41. Red Cross Passage
Where? Deep in the heart of Borough, a little south of Union Street, this passage links Red Cross Gardens to Ayre Street.
What? The alleyway runs alongside a series of model dwelling cottages designed to improve the lot of local residents. The cottages were built by uber-reformer Octavia Hill in 1887, who noted that much of Victorian Southwark was given to crime, pollution and poverty. Her solution was to build an 'open air sitting room for the tired inhabitants of Southwark', with model housing for a lucky few. The development contains six mock Tudor cottages and a community hall by Elijah Hoole, who also designed Whitechapel's Toynbee Hall. Today, they are owned by the Octavia Housing and Care association.
The gardens were laid out on the site of a derelict paper factory. In his book Secret Bankside, Local character John Constable notes that it 'took weeks to clear the rotting paper and even longer for the smell of bonfires to disperse'. The finished product contained a bandstand, children's' play area and fountain, and was surrounded by colourful mosaics and raised walkways.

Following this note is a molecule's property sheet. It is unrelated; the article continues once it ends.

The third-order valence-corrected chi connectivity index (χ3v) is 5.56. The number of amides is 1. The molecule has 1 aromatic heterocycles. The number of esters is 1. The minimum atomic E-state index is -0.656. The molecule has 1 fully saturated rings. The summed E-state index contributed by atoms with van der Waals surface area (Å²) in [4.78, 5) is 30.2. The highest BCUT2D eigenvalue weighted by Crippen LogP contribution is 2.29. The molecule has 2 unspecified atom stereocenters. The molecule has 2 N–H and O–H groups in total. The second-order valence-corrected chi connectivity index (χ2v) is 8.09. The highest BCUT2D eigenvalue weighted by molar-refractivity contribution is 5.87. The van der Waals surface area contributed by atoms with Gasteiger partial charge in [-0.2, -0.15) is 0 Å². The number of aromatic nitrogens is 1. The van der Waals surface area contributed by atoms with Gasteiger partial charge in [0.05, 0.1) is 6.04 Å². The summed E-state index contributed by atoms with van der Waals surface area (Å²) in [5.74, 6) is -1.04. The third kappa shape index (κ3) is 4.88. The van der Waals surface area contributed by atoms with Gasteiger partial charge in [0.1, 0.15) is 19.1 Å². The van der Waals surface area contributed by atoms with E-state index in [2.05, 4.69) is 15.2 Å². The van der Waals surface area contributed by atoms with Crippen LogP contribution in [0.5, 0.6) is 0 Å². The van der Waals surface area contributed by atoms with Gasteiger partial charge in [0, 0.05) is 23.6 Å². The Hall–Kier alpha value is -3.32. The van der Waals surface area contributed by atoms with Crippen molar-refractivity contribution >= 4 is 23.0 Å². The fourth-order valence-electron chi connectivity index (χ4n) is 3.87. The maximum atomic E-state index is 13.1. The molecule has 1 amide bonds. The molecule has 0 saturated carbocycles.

Sadly, the garden fell into disrepair, losing its art work when a neighbouring warehouse was pulled down. Parts were tarmacked over in the 1950s and the rest became overgrown. Recently, the Bankside Open Spaces Trust secured half a million pounds in funding from the Heritage Lottery Fund to regenerate the gardens, and they reopened just two years ago. Red Cross Gardens are once again a tranquil and beautiful spot for the residents of Southwark and anyone else who seeks them out.
Why use? The passage has little merit in its own right, but when you're done with the gardens, follow it round into Ayres Street and thence on to Copperfield Street, and you can track down further examples of model dwellings from Octavia Hill and others. The area also boasts a greater density and propensity of Dickens references than any other. Look out for Dickens Square, Pickwick Street, Quilp Street, Little Dorritt Park and many more. Finish your explorations at the Charles Dickens pub on Union Street.